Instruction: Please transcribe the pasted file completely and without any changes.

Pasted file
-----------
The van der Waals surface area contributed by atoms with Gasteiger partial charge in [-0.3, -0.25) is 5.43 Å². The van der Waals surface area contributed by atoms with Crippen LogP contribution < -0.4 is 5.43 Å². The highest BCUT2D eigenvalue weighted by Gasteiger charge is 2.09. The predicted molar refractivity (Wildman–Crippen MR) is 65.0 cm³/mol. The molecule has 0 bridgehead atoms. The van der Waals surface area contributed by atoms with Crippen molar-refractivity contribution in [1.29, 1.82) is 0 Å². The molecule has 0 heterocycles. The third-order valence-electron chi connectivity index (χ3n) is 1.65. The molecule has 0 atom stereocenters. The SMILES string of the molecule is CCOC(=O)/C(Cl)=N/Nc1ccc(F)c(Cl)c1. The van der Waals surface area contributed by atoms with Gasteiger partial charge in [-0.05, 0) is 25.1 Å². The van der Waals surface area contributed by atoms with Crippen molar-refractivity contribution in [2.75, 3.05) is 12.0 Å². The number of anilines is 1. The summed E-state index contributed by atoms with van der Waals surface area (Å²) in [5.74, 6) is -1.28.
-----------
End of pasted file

The van der Waals surface area contributed by atoms with Gasteiger partial charge in [-0.3, -0.25) is 5.43 Å². The van der Waals surface area contributed by atoms with Crippen LogP contribution < -0.4 is 5.43 Å². The highest BCUT2D eigenvalue weighted by Gasteiger charge is 2.09. The predicted molar refractivity (Wildman–Crippen MR) is 65.0 cm³/mol. The molecule has 0 bridgehead atoms. The van der Waals surface area contributed by atoms with Crippen molar-refractivity contribution in [1.29, 1.82) is 0 Å². The molecule has 0 heterocycles. The third-order valence-electron chi connectivity index (χ3n) is 1.65. The molecule has 0 atom stereocenters. The SMILES string of the molecule is CCOC(=O)/C(Cl)=N/Nc1ccc(F)c(Cl)c1. The van der Waals surface area contributed by atoms with Gasteiger partial charge in [-0.05, 0) is 25.1 Å². The van der Waals surface area contributed by atoms with Crippen molar-refractivity contribution in [2.75, 3.05) is 12.0 Å². The number of anilines is 1. The summed E-state index contributed by atoms with van der Waals surface area (Å²) in [5.74, 6) is -1.28.